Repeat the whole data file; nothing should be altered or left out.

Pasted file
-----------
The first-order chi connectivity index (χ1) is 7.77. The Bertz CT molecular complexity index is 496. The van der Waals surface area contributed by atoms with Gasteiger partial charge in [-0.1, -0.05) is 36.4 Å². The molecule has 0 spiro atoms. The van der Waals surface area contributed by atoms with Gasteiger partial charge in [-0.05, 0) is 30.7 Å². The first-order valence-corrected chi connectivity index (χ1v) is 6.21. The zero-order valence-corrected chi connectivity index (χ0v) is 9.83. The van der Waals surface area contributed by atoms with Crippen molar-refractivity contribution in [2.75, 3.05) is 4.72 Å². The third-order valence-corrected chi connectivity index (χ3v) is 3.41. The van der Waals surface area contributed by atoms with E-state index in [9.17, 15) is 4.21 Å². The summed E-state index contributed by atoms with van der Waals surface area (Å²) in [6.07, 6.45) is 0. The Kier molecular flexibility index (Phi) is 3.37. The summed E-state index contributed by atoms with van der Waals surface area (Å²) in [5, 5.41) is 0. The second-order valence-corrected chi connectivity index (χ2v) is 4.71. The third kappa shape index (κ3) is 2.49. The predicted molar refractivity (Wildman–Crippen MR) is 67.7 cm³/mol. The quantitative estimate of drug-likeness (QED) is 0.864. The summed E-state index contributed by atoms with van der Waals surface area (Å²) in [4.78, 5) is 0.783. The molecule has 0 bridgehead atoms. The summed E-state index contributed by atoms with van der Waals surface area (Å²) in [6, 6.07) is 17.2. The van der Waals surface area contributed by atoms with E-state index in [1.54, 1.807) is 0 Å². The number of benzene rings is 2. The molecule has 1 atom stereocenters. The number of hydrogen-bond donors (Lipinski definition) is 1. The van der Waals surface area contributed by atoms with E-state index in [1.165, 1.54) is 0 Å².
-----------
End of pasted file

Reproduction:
The first-order chi connectivity index (χ1) is 7.77. The Bertz CT molecular complexity index is 496. The van der Waals surface area contributed by atoms with Gasteiger partial charge in [-0.1, -0.05) is 36.4 Å². The molecule has 0 spiro atoms. The van der Waals surface area contributed by atoms with Gasteiger partial charge in [-0.05, 0) is 30.7 Å². The first-order valence-corrected chi connectivity index (χ1v) is 6.21. The zero-order valence-corrected chi connectivity index (χ0v) is 9.83. The van der Waals surface area contributed by atoms with Crippen molar-refractivity contribution in [2.75, 3.05) is 4.72 Å². The third-order valence-corrected chi connectivity index (χ3v) is 3.41. The van der Waals surface area contributed by atoms with E-state index in [9.17, 15) is 4.21 Å². The summed E-state index contributed by atoms with van der Waals surface area (Å²) in [6.07, 6.45) is 0. The Kier molecular flexibility index (Phi) is 3.37. The summed E-state index contributed by atoms with van der Waals surface area (Å²) in [5, 5.41) is 0. The second-order valence-corrected chi connectivity index (χ2v) is 4.71. The third kappa shape index (κ3) is 2.49. The predicted molar refractivity (Wildman–Crippen MR) is 67.7 cm³/mol. The quantitative estimate of drug-likeness (QED) is 0.864. The summed E-state index contributed by atoms with van der Waals surface area (Å²) in [4.78, 5) is 0.783. The molecule has 0 bridgehead atoms. The summed E-state index contributed by atoms with van der Waals surface area (Å²) in [6, 6.07) is 17.2. The van der Waals surface area contributed by atoms with E-state index in [1.54, 1.807) is 0 Å². The number of benzene rings is 2. The molecule has 1 atom stereocenters. The number of hydrogen-bond donors (Lipinski definition) is 1. The van der Waals surface area contributed by atoms with E-state index in [1.165, 1.54) is 0 Å².